Okay, let's see how that looks with a Refresh. Ignore that protruding video for now. We'll get to that before we're over. Let's tackle the footer area next. As you can see, the three-column arrangement just isn't working anymore. Now there are a lot of variations you could apply to this area, but let's take a simple one-column centered approach. So let's head back to Split view and style.css, and we'll add in a new rule for footer tag, and we're specifically going to target a class called col, short for column.
Now I am going to turn off the floating, we don't need that anymore, so that will give us one column right after another, so float none. And there is also, as you can see, right next to ABOUT ROUX ACADEMY a border-right that appears. Let's get rid of that. And finally, let's center all of the columns, so we'll do a margin: 0 auto. Okay, let's Refresh the page, and that does what we were expecting it to, but it looks like there is a little bit of padding between the links sections and the final Copyright line, would be handy.
Since this is the only <p> tag in the footer, I can go ahead and address that directly. So I'll create a rule, footer p is the selector, and set the padding-top of that to 20 pixels, and let's close off that rule with a curly brace, hit Refresh, and see how it looks. All right, that did the trick. So typically, at this point I'd say good job and offer high-fives all around.
But scroll up a bit, and we have this big monster video sitting in the middle of our page. The comp doesn't really account for handling video responsively. So it's good that it came up now, rather than when the client first uses the site. Let me show you how to make a video resize as needed in a responsive web design. It'll take a couple of CSS rules and some judiciously- placed HTML, but it's really not that hard at all. So, since we're here, let's do the CSS first.
So let's switch to Code view, and then I am going to scroll up. I am actually going to put this video code above both of the @media declarations so that it will be effective across the board. Now we'll need to create an initial rule for a containing element that maintains the proper padding and handles overflow correctly. And I want to call this containing element video-container. The element that is within the video container--that is the video--will in the next rule be positioned absolutely.
To set that up, we need to set position: relative in the containing element, we also need to add some padding on the top and bottom. Now the bottom, we're going to set up at a percentage value, and the top we'll set to a specific value. So padding-bottom, we'll set to 56.25%. This is a value that's been worked out on the web by a number of people, and it seems to be very effective. And then a specific value for the top, and I'll make that 30 pixels.
Initially, we're going to set the height to zero, and that will allow whatever is in the containing element to determine the height, and overflow must be set to hidden. All right, that's our first rule. Now we're ready to create the rule for the object within the video container. When WordPress embeds video, it typically uses an iframe. But it or other systems could also use an object or an embed tag, so we're going to make sure we cover all of our bases in a single rule.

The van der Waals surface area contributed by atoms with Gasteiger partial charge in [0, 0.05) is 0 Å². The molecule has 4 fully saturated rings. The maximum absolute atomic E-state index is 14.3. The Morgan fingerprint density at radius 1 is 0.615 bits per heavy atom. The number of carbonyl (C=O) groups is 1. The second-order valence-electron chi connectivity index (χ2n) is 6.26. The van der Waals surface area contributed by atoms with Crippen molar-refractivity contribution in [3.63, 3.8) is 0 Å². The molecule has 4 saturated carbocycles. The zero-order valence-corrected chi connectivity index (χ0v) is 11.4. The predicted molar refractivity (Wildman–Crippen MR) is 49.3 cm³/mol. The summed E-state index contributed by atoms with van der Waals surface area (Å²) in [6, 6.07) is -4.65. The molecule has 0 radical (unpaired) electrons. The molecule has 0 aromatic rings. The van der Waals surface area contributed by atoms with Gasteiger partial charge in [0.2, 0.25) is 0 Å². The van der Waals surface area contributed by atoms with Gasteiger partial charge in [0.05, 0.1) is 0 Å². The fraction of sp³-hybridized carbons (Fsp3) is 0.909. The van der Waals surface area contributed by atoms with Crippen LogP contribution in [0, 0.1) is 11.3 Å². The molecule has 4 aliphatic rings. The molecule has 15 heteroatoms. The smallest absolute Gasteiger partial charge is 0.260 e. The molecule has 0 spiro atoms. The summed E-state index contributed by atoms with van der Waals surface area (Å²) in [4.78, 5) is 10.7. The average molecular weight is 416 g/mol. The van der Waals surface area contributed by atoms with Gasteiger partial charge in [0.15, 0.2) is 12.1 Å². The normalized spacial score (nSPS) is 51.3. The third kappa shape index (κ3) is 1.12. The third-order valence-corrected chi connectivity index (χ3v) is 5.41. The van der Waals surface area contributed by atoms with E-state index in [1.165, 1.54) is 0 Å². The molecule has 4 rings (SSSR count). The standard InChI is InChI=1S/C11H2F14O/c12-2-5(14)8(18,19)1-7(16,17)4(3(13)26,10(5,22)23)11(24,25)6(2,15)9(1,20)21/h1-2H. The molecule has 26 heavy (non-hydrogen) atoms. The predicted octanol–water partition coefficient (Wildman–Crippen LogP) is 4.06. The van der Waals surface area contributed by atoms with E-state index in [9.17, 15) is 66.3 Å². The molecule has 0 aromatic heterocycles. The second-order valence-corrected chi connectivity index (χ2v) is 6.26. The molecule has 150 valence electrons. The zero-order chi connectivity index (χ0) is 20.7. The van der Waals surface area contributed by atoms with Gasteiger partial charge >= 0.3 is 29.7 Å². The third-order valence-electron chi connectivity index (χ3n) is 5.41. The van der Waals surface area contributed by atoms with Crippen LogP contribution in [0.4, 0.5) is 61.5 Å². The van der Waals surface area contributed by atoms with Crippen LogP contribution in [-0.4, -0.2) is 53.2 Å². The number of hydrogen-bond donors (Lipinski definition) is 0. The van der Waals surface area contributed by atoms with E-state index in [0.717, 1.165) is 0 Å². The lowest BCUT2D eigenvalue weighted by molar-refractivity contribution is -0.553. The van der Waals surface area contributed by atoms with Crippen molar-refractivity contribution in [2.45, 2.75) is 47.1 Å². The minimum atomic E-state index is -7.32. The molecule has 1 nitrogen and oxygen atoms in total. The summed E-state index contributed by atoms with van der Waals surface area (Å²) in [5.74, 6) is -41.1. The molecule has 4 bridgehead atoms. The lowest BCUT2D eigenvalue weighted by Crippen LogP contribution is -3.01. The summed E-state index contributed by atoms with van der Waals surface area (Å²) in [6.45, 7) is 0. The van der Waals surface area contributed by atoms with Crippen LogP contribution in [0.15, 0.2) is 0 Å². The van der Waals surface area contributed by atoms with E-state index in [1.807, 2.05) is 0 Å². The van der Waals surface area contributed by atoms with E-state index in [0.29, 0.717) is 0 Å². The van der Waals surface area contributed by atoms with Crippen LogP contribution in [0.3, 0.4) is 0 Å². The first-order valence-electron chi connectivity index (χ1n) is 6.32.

So the initial selector is still my video container class, so .video-container, and then we'll put in the selector for whatever is inside that, and the first one we'll use is the iframe, and then I'll put a comma. Next, we'll do the same thing but for object, another comma, and finally we'll do a video-container embed. I'll insert my open and closing curly braces, scroll up a tad, and as I said, we need to position this absolutely.
So let's make that our first property declaration. Next, we want to tell the browser exactly where within the container we want this to be positioned, and we're going to put it at the top left corner so that's a top: 0 and left: 0. We want to set the width and the height so that they expand as much as they can within the container. So we'll set those properties to 100% each. Okay, our rules are all done. I am going to save my CSS stylesheet.
Now to take advantage of these CSS rules, we'll have to add a bit of HTML to our posts that contains the video. Let's head on over to the WordPress Dashboard and edit the Video Production Project Online post. Okay, so we want to go into the HTML tab, because we're going to be adding some HTML, and I am going to put my cursor right after that first line and before the link and put in my div code, which is going to be <div class ="video-container"> and then add a new line.
This is very important to do that. You want to isolate the link that you see here, and if you have an errant character like I do here, this non-breaking space, you want to get rid of that. Now let's close off the div, and we can click Update. I want to reiterate that it's vital that you have blank lines on either side of the URL. Otherwise, WordPress will just output a link, rather than an embedded video. Now that we've updated the post, let's go check it out in Dreamweaver. So now I'll click Refresh, and there is my properly scaled video.
If I switch to Desktop width, the video scales up accordingly. The best thing is that this video we're scaling will also work for the iPhone screens, which we'll tackle next.